(Reprinted from the Victoria Hospice Society 1994/1995 Annual Report.)
One year, around Christmas, one of our patients was a young Middle Eastern man who had a brilliant career in the arts field. Now he was dying of AIDS, becoming blind and virtually paraplegic. He was depressed, and in his own words, said, “I’m becoming just an animal.”
That Christmas Eve, a group of carollers from a local church came to sing at the Hospice unit. Most of the patients still on the unit were too weak to go home. The carollers sang their repertoire in the hallway to an audience of half-closed doors, and they looked a little disappointed.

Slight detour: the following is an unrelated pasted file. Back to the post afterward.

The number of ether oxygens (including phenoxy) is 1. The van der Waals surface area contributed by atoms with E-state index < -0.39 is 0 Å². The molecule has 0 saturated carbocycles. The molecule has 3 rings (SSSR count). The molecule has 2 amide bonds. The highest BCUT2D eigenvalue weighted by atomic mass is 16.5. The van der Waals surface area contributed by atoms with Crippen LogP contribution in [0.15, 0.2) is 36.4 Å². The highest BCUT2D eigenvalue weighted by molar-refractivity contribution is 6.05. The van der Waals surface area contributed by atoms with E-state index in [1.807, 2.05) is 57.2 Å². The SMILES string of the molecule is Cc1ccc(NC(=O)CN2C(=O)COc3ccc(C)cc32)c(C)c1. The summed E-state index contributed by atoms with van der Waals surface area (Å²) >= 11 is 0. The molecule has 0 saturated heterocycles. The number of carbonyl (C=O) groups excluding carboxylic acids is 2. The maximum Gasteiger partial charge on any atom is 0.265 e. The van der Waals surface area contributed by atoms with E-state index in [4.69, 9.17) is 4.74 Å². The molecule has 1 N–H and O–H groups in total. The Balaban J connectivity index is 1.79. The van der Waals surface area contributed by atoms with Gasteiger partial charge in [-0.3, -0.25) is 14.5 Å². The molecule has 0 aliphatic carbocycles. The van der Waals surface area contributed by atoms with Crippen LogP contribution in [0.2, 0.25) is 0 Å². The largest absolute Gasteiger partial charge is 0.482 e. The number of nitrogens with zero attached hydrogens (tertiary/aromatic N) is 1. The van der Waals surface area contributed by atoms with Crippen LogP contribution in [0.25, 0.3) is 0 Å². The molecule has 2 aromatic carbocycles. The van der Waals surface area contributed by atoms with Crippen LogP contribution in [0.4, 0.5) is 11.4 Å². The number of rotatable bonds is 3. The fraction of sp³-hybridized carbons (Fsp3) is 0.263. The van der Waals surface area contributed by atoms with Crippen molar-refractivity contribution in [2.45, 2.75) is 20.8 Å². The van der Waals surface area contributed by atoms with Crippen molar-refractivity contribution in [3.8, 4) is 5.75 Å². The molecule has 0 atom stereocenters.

The last carol was “Away in a Manger”. Suddenly, a loud, clear voice piped up behind the group. Our young friend, who was not a Christian, was in his wheelchair singing his heart out, all three verses, ending with the last:
Be near me Lord Jesus, I ask thee to stay,
Close by me forever and love me, I pray.
Bless all the dear children in thy tender care,
And fit us for heaven, to live with thee there.